[NOTE: This blog post is an edited version of Children’s Digital Culture]
Children’s gaming is a fast-paced and growing industry that aims to do more than just entertain. Educational games are created to help children build necessary skills beyond the classroom environment. While there are many that argue that these games are harmful to education there are those that believe this technology is allowing children to develop and learn more than ever before.
My aim for the DIGC310 assignment is to create a pitch for a digital educational game, which aims to teach children about health and nutrition. I have chosen to create a pitch rather than an actual digital game, as I don’t think I have to skills to do so. However, I hope to incorporate visual aspects of the game such as videos or images into the presentation.
This assignment will be complemented by the research project I am completing for DIGC335. For this project, I will be aiming to investigate educational games and the role of digital technology in children’s digital culture. This includes the growth and development of these games, as well as the effects on children and education. The pitch for the digital game will be the case study for my research.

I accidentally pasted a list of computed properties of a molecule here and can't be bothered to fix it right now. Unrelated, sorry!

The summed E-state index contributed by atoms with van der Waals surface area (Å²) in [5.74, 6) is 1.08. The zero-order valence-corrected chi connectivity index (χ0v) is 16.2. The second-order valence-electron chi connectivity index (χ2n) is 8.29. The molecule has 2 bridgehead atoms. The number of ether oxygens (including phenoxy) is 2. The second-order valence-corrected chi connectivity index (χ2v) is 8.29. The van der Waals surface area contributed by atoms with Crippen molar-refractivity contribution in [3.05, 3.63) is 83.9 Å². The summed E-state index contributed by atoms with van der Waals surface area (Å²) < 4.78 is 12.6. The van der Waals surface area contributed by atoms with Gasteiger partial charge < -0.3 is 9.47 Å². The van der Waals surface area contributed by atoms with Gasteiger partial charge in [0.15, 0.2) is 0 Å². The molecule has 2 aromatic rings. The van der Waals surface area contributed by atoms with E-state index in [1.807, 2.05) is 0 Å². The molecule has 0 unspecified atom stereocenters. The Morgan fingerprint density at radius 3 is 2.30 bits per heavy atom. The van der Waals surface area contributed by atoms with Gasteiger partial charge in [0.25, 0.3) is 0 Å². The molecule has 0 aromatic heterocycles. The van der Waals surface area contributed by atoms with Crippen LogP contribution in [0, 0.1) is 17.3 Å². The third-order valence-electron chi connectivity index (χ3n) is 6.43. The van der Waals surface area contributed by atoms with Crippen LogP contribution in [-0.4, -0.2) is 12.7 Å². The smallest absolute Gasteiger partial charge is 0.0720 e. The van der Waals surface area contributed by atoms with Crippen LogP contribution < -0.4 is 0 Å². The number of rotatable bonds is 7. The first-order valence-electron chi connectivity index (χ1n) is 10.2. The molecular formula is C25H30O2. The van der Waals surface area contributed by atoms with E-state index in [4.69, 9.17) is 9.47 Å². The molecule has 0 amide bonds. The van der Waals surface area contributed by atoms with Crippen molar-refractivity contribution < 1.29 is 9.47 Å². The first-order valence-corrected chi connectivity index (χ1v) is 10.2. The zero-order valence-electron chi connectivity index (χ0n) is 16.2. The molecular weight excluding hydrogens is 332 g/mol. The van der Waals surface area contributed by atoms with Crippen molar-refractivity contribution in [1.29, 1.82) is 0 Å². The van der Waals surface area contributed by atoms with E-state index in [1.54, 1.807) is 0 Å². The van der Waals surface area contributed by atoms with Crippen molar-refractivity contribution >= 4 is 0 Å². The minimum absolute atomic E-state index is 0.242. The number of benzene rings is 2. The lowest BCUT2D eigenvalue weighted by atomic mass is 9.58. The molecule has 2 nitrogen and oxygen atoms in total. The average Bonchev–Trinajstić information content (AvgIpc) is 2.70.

I am beginning this research by looking at popular educational games used by kids today. Mathletics for example, is an online game that aims to develop the maths skills of children in both primary and secondary school. The game is played all over that world and allows children from different countries compete against each other in maths games. These games and activities are based on outcomes and requirements of relevant curriculums and players are given rewards, points and incentives to encourage participation.
‘You do the math’: Mathletics and the play of online learning is an article, which analyses research conducted by the University of Melbourne on Mathletics. “The findings are drawn from a study of children’s technology use and offers insights into the developing possibilities and challenges emerging through the adoption of Web 2.0 applications for learning and education” (Nansen, et al. 2012, p. 1231). The article concludes that while it can be argued that the design, governance and ownership of such software can shape children’s context and relations of learning, the study showed positive outcomes for children who played the game as its variability caters for teachers, parents and children and the game complements classroom learning.
Basing my ideas off similar research on education games, I am hoping to create a game based on the concept of the food pyramid that will give children information on each food group that is part of a healthy diet. I will discuss the specifics of this concept and the functioning of the game in my next blog post.
Nansen, B., Chakraborty, K., Gibbs, L., Vetere, F. and MacDougall, C., 2012. ‘You do the math’: Mathletics and the play of online learning, New Media & Society, vol. 14, no. 7, pp.1216-1235.